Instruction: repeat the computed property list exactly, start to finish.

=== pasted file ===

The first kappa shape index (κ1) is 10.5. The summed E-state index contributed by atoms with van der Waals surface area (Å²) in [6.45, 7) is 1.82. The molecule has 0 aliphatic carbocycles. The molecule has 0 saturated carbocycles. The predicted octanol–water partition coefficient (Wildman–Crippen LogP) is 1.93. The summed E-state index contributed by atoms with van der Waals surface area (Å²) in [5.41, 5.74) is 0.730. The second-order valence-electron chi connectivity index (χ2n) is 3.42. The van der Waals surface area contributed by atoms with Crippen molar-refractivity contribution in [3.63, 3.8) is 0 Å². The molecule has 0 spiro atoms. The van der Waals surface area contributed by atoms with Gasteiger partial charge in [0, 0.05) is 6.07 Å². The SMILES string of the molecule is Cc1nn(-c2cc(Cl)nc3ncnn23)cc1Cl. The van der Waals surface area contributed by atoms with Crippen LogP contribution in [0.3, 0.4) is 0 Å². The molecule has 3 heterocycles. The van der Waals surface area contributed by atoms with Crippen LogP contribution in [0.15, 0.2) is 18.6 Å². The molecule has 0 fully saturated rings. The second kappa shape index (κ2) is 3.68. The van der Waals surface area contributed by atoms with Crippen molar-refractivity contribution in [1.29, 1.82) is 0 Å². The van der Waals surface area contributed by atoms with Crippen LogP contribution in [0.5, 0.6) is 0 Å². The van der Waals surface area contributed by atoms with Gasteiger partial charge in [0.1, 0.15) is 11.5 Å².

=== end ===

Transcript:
The first kappa shape index (κ1) is 10.5. The summed E-state index contributed by atoms with van der Waals surface area (Å²) in [6.45, 7) is 1.82. The molecule has 0 aliphatic carbocycles. The molecule has 0 saturated carbocycles. The predicted octanol–water partition coefficient (Wildman–Crippen LogP) is 1.93. The summed E-state index contributed by atoms with van der Waals surface area (Å²) in [5.41, 5.74) is 0.730. The second-order valence-electron chi connectivity index (χ2n) is 3.42. The van der Waals surface area contributed by atoms with Crippen molar-refractivity contribution in [3.63, 3.8) is 0 Å². The molecule has 0 spiro atoms. The van der Waals surface area contributed by atoms with Gasteiger partial charge in [0, 0.05) is 6.07 Å². The SMILES string of the molecule is Cc1nn(-c2cc(Cl)nc3ncnn23)cc1Cl. The van der Waals surface area contributed by atoms with Crippen LogP contribution in [0.3, 0.4) is 0 Å². The molecule has 3 heterocycles. The van der Waals surface area contributed by atoms with Crippen LogP contribution in [0.15, 0.2) is 18.6 Å². The molecule has 0 fully saturated rings. The second kappa shape index (κ2) is 3.68. The van der Waals surface area contributed by atoms with Crippen molar-refractivity contribution in [1.29, 1.82) is 0 Å². The van der Waals surface area contributed by atoms with Crippen LogP contribution in [0.5, 0.6) is 0 Å². The van der Waals surface area contributed by atoms with Gasteiger partial charge in [0.1, 0.15) is 11.5 Å².